SUMMARY OF THE INVENTION

Methods and systems for evaluating and/or rating privacy risks posed by applications intended for deployment on mobile platforms. Validating the “intent” of a mobile platform application vis-à-vis its impact on user privacy, as viewed from an end-user's perspective allows those end-users to make better-informed decisions concerning the downloading, installation and/or operation of mobile platform applications. In making such assessments user preferences can be taken into account. Privacy scores are provided through sales channels for the applications, thereby affording potential users the opportunity to assess whether they wish to incur the associated privacy risk, before purchasing or executing a subject application.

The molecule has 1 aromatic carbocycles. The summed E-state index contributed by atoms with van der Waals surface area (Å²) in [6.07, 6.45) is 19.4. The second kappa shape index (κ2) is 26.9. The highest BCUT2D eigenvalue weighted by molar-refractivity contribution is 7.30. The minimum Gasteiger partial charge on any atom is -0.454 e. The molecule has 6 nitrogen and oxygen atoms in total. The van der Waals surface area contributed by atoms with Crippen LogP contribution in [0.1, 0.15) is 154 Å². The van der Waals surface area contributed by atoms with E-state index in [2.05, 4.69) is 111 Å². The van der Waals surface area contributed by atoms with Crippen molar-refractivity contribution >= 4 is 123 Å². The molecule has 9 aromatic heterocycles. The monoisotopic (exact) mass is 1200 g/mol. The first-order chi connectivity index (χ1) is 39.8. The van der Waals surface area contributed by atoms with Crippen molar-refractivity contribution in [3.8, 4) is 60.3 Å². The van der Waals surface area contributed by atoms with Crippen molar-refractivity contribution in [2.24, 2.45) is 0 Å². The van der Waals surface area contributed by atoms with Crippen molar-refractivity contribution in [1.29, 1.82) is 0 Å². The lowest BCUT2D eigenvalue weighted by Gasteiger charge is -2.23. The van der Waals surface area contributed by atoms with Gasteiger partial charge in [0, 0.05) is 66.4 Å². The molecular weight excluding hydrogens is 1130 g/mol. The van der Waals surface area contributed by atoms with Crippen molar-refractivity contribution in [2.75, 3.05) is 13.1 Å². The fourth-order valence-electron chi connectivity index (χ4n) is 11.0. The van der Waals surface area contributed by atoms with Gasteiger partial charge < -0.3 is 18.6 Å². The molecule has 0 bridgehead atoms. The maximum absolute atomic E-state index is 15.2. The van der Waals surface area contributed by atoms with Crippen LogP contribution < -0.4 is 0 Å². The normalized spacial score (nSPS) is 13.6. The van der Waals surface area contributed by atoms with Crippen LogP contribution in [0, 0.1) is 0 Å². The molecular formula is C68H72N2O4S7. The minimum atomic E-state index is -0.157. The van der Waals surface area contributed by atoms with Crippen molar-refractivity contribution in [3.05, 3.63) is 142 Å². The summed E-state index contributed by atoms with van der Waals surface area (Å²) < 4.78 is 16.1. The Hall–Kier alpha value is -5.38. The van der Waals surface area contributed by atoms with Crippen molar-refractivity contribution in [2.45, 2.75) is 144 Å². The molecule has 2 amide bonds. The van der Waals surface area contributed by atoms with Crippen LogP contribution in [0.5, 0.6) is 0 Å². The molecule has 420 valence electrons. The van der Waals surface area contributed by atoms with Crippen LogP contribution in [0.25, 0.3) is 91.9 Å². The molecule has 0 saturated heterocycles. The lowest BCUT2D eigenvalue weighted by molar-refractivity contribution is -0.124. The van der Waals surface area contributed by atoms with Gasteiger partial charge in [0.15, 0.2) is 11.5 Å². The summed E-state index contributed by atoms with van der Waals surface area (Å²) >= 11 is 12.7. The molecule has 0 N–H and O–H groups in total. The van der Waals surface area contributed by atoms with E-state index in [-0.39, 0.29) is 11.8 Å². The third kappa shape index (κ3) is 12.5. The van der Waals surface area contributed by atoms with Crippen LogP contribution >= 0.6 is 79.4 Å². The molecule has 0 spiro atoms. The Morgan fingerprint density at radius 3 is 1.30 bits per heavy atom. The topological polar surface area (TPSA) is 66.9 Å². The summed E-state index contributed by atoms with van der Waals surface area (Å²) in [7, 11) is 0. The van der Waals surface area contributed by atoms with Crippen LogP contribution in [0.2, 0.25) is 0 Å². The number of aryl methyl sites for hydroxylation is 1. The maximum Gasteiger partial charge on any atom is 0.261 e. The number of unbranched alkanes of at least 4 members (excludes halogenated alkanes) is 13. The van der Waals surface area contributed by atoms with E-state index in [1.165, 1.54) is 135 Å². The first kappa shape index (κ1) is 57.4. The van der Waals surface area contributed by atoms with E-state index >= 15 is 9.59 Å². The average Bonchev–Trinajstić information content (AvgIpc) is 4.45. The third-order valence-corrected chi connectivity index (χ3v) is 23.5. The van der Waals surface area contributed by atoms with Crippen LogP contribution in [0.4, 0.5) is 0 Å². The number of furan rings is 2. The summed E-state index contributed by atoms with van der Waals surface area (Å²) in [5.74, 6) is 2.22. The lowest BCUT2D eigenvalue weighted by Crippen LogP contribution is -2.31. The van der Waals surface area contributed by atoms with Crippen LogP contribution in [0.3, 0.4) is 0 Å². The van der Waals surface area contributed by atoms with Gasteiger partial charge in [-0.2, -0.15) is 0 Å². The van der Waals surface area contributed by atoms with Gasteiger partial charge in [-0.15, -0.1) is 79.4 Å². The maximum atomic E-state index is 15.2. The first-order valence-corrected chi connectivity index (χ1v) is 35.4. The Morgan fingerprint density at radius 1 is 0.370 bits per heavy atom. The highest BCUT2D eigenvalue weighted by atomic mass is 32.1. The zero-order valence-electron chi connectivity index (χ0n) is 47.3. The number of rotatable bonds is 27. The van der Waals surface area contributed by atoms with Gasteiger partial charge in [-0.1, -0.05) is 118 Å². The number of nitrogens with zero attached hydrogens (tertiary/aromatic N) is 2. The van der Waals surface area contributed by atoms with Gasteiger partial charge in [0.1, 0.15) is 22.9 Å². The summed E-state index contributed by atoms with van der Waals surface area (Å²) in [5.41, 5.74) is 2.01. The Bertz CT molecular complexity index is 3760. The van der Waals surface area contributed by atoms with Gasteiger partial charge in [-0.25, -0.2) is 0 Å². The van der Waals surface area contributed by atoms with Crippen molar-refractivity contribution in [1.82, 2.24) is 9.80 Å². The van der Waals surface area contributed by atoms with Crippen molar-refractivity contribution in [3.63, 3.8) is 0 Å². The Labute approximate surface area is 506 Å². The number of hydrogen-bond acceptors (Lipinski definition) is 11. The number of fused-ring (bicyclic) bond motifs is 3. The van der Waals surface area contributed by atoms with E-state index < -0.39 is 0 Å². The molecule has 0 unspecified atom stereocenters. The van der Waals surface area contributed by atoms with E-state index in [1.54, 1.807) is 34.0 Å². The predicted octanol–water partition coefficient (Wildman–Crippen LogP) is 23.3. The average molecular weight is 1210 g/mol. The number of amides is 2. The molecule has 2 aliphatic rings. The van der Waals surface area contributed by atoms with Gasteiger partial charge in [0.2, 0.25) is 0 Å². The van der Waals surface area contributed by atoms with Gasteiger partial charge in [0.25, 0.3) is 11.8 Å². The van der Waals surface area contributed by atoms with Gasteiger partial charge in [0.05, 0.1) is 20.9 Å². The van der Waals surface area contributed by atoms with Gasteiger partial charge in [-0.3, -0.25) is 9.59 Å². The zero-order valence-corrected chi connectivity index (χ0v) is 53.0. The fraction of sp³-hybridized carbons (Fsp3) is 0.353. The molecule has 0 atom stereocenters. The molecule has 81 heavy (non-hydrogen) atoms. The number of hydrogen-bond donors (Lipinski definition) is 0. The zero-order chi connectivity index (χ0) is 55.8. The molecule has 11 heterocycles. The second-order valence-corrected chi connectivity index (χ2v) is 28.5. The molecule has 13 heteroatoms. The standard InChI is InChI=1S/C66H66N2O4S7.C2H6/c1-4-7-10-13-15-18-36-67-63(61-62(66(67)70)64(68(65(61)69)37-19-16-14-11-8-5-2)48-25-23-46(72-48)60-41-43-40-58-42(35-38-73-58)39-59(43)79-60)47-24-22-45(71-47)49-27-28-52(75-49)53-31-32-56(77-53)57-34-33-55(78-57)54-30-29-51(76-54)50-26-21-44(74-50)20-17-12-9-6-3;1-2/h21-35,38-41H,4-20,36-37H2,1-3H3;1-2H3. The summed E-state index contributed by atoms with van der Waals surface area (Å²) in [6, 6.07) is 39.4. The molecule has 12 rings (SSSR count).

A variety of embodiments of the invention are discussed below. In brief, the present method and systems allow a host computer system to be provided with a copy of a mobile platform application designed for execution on a mobile platform for purposes of fashioning a rating of that application. Together with the application itself, the host may be provided information regarding an intended purpose of the mobile platform application. This allows for assessments of the intended purpose and the actual purpose or operation of the application in order to evaluate the privacy risk. Such risk may be calculated in any number of ways, for example by determining which files stored on or included in the mobile platform or functionalities afforded by the mobile platform are accessed by the mobile platform application during its operation (or its intended operation) on the mobile platform, and whether said accesses are consistent with the intended purpose of the mobile platform application. Based on such determinations, an overall score for the mobile platform application may be determined and presented to potential users of the mobile platform application.